rankinfraser landscape architecture was founded in 2008 by Chris Rankin and Kenny Fraser who combine practice with teaching at the University of Edinburgh. We are based in the historic Edinburgh New Town and the practice now consists of an international team of 10 landscape architects. Whilst most of our work is concentrated in Scotland, we work on projects across the UK. The centre of Edinburgh is a Unesco World Heritage Site, designated for its unique inter-relationship of natural topography, urban form and designed landscapes. We believe this makes Edinburgh almost unique as a place to study, practice and teach landscape architecture. It is undoubtedly true that the landscape of the city informs much of our attitude and approach to designing landscapes.
We seek to design landscapes that are rooted in their cultural, social and spatial context regardless of scale. We believe in the timeless beauty of simplicity, often referencing Dieter Rams 10 Principles of Good Design; especially the maxim that, “Good design is as little design as possible”.
In the context of designing landscapes this translates into an approach that prioritises the importance of site along with a detailed and thorough understanding of the components that constitute the character of the place. Building upon this research and understanding we seek to combine a tectonic approach that focuses on careful material selection and detailing with a strategic understanding of the wider landscape character.
We endeavor to make landscape proposals that are innovative and practical, contextual and memorable, honest and durable, unobtrusive and unique, sustainable and original, value for money, pure and simple.
We are influenced by designed landscapes of the past and landscapes of the everyday in Scotland and beyond. The order of Vignola’s Villa Lante, composition of Scarpa’s Querini Stampalia and the beauty of the Caledonian Pine Forests play equally important roles.
Scales and Contexts
The work of the practice ranges from master planning to private gardens and installations. Regardless of scale we seek to apply the same level of contextual research, respect for the existing landscape and the enhancement of the landscape condition through simplicity of means.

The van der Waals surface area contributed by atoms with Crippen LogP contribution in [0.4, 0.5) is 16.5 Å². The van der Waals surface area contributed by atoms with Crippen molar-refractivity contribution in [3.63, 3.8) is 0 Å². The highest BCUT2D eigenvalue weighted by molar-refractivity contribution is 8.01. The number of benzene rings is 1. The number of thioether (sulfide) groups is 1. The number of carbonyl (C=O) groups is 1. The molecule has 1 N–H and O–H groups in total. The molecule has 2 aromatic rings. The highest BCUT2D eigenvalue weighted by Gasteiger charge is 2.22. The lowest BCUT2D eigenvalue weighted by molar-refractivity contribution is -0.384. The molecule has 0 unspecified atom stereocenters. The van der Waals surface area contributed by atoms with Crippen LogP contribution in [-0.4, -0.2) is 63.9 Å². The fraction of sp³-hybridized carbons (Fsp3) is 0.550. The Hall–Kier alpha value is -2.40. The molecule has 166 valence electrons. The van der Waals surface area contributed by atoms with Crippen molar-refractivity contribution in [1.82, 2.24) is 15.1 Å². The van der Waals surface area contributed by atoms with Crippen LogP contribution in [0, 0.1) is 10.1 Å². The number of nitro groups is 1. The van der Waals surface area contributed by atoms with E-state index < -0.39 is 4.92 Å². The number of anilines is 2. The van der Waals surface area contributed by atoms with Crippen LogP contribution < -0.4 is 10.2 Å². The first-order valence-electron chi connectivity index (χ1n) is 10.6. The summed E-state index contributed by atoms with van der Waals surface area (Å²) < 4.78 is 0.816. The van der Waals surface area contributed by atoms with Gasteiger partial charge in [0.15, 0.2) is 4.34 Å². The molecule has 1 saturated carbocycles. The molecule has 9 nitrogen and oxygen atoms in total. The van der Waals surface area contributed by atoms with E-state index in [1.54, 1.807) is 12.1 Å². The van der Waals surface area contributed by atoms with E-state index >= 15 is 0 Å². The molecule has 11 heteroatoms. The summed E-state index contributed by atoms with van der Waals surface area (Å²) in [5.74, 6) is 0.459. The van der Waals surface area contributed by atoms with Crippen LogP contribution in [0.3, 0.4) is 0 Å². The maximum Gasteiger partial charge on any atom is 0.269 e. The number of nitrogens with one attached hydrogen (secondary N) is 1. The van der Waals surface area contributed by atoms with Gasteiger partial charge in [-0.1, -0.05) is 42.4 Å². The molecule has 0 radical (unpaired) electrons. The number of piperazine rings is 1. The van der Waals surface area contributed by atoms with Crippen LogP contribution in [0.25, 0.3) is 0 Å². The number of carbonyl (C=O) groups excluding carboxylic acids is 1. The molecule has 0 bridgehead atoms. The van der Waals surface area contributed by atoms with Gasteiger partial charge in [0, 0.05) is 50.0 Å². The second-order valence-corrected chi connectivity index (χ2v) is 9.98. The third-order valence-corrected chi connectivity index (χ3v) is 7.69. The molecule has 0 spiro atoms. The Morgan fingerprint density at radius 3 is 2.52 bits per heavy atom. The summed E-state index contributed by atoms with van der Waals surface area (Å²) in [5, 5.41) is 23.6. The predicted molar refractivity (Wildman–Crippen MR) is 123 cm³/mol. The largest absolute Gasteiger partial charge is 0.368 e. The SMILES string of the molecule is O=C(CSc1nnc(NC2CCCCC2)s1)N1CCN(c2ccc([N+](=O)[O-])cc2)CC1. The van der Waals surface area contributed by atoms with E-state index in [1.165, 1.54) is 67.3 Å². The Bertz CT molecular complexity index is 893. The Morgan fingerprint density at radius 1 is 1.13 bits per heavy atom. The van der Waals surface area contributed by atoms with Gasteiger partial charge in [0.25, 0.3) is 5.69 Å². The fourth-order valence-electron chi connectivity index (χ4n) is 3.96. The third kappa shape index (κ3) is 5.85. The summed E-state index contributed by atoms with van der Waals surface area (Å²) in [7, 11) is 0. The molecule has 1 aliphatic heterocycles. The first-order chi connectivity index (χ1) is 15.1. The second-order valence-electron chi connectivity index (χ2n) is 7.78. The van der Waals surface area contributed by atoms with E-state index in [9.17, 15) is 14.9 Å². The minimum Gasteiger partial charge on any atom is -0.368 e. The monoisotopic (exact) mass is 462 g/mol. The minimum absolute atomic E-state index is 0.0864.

Research and Teaching
Both partners combine practice with teaching and research in the Edinburgh School of Architecture and Landscape Architecture at the University of Edinburgh. This academic activity allows us to engage in design and research projects beyond the scope of normal practice work. Our site specific research has developed over a number of years of repeated study visits to unique and challenging European landscapes such as the former Plaszow Concentration Camp in Krakow which we have been studying with masters students for the past 5 years.
Awards, Exhibitions and Publications
Since its formation the practice has won a number of awards for a range of project scales including the Landscape Institute Awards, Scottish Design Awards and Civic Trust Awards. The work of the practice has been included in a number of exhibitions in the UK and Europe and our work has been published internationally.
Working with others
Where we reach the limits of our skill and understanding we are not afraid to ask for help from others who can add richness and expertise to our design work. Most often this involves working with artists but can also include horticulturists, poets and other landscape architects.